Wouldn't it be fantastic to think that mastitis could be a thing of the past!

clinical-caseUnfortunately that is unlikely to be the case any time soon.

Realistically, while we still milk cows, we are going to have to accept a level of mastitis – both as clinical cases and as high cell count cows (sub-clinical cases).

This means that mastitis is an ever-present risk - that is why at Dairy Focus we think of mastitis as a risk, and our goal is to make a farm "Low Risk" for mastitis.

But how much clinical mastitis is too much?

Countdown has given the Australian dairy industry a very useful set of trigger points which suggest that a problem may exist and that immediate action should be taken.

In terms of clinical cases, the triggers relate to the number of clinical cases at or near calving, and the number of clinical cases during lactation (i.e. in cows calved more than 14 days).

For clinical cases at calving, the trigger point is exceeded if you have -

  • more than 3 clinical cases per 50 cows calved (i.e. cows that have a clinical case within the first 14 days after calving).

For clinical cases during lactation, the trigger point is exceeded if you have -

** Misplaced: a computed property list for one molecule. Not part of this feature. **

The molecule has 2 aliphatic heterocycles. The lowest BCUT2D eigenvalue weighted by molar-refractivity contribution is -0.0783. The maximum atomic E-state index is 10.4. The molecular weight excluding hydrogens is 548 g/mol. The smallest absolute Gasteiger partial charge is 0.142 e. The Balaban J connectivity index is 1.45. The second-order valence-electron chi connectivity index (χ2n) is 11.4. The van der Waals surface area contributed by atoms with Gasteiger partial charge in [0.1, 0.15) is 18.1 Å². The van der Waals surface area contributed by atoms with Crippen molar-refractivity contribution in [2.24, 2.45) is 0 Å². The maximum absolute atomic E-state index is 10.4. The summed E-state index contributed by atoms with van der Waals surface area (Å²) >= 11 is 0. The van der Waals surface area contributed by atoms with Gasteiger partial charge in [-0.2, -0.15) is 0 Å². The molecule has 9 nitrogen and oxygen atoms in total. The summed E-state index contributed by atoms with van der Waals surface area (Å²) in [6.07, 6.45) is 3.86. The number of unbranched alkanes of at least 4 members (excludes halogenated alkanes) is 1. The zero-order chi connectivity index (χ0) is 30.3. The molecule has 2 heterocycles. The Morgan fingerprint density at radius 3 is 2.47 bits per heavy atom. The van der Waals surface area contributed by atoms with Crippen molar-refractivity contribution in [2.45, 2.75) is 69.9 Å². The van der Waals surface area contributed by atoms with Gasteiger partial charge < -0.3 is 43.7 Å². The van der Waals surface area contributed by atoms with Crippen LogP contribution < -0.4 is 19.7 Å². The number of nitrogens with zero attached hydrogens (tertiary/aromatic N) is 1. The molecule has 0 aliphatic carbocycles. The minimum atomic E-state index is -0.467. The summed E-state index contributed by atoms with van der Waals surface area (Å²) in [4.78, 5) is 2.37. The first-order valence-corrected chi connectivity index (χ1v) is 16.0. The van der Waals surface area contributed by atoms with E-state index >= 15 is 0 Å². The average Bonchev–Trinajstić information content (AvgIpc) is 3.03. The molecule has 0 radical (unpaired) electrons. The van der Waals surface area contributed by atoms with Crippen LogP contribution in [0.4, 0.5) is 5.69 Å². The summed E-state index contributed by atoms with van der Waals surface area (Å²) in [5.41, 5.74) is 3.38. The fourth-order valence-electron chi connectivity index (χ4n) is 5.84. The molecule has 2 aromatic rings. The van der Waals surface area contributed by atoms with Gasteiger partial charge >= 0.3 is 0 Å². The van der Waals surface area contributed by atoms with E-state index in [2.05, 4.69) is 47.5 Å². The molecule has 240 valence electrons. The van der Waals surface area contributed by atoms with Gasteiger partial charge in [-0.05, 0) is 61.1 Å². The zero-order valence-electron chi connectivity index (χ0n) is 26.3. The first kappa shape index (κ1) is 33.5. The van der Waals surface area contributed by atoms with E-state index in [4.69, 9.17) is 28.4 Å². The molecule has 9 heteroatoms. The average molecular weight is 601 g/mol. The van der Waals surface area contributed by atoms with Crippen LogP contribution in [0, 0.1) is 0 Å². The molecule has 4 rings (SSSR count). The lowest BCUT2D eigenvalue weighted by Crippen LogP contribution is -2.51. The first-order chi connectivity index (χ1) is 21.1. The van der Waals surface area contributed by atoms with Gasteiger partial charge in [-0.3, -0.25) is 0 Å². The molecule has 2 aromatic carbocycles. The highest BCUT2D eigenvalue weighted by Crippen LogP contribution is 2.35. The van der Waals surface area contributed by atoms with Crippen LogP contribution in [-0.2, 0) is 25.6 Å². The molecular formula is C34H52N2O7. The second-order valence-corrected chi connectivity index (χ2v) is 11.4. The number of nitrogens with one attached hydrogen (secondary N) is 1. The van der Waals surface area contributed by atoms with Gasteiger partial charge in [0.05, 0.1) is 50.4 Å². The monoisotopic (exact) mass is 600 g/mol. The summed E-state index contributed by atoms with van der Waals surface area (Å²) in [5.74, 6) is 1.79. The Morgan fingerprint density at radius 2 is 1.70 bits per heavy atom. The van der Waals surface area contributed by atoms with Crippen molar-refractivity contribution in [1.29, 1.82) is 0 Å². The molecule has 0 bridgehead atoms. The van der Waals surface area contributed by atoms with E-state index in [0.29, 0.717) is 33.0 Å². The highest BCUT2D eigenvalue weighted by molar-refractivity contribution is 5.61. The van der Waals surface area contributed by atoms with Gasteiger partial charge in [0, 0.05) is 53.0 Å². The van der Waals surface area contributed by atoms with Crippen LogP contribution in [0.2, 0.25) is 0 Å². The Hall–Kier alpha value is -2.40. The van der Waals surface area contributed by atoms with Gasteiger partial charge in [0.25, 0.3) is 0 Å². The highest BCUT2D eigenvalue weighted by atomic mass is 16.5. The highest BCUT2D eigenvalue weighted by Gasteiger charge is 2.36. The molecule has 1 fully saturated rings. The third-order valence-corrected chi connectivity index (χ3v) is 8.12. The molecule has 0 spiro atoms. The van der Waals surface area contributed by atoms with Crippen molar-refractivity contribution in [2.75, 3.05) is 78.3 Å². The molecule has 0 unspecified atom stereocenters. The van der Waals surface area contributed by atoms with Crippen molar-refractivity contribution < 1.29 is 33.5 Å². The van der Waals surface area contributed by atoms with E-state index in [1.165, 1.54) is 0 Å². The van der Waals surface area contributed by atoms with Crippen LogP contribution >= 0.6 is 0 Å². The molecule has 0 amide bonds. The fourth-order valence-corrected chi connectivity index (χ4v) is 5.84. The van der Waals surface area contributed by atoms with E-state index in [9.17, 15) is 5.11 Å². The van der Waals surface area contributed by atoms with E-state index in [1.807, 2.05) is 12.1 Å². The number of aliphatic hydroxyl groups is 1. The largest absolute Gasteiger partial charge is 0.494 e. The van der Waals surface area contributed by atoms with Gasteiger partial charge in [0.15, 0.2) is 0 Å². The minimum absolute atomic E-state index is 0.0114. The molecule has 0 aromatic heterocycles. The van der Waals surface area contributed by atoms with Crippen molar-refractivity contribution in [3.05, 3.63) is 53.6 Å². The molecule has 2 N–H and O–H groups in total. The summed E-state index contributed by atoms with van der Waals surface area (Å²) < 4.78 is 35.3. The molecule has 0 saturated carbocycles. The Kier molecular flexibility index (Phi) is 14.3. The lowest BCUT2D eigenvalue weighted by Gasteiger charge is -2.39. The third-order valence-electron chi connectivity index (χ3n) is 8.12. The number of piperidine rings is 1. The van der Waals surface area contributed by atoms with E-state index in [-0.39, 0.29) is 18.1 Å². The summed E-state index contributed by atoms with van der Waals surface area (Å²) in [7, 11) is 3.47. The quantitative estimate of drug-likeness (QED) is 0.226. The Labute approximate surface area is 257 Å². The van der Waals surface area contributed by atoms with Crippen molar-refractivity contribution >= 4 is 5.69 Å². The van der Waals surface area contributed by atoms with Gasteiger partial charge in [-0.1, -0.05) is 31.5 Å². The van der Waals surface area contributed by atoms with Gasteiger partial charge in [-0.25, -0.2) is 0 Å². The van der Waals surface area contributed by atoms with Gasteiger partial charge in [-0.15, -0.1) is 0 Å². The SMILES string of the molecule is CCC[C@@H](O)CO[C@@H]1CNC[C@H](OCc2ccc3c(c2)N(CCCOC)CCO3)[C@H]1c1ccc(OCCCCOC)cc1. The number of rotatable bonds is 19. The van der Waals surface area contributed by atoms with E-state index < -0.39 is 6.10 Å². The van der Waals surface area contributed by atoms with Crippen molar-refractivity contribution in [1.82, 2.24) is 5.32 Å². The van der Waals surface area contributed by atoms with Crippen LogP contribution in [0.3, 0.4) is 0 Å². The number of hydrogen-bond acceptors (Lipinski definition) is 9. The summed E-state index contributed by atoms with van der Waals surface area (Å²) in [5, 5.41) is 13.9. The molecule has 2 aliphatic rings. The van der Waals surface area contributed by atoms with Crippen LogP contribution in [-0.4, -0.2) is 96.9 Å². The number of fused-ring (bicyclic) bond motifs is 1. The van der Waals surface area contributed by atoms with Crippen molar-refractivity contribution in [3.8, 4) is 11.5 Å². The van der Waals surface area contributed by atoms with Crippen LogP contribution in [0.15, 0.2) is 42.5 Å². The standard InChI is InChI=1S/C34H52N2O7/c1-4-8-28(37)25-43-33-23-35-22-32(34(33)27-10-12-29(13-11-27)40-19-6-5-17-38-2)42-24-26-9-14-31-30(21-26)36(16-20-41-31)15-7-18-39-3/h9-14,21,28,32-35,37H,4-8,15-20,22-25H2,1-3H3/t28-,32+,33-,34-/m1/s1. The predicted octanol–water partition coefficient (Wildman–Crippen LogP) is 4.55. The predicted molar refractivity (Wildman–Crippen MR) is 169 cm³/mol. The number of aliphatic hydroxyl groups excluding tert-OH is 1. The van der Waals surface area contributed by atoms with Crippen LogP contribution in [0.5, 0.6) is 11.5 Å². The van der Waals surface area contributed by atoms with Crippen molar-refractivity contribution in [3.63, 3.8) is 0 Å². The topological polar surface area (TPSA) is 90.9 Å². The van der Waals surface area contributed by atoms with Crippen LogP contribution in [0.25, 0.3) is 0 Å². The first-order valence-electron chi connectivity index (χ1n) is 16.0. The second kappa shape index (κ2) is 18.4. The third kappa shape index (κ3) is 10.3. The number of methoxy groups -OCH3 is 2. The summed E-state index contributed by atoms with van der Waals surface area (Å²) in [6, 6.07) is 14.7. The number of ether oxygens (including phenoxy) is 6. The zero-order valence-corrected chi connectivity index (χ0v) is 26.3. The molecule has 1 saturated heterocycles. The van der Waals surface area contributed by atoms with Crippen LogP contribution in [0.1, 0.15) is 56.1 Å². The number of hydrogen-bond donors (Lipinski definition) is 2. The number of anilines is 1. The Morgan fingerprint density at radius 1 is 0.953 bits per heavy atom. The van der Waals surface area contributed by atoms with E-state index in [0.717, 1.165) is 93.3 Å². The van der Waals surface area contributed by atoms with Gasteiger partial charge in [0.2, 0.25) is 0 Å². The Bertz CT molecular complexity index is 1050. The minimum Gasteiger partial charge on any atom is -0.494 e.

• more than 2 clinical cases per 100 cows during lactation (i.e. in cows that have been calved more than 14 days).

Just to be sure we are using these triggers properly, we should remember the definition of a clinical case given to us by Countdown -

"A case of clinical mastitis that requires treatment occurs when there is heat, swelling or pain in the udder, or there are changes in the milk (wateriness or clots) that persist for more than 3 squirts of milk".

Given that most herds are now likely to have finished calving the spring herd, farms should be aiming for a clinical case rate of less than 2% per month.

Our experience at Dairy Focus is that once farms become "low risk" for mastitis with an effective mastitis control program, the levels of mastitis that occur are well below these trigger points.

If you are exceeding these trigger levels on your farm, then it is likely that one, or more likely, several of your mastitis risk factors are not under control.

The key to dealing with that situation is to be able to identify firstly, "What are the mastitis risk factors on your individual farm?", and secondly, "How can you deal with them?".

It is here that your vet/mastitis adviser is likely to be able to help.

Tools like our Dairy Focus Mastitis Risk Assessment quickly help to identify the key mastitis risks and issues on your farm.

If you would like to have a chat about your situation, just give us a call at the Dairy Focus office, (03) 58590706.

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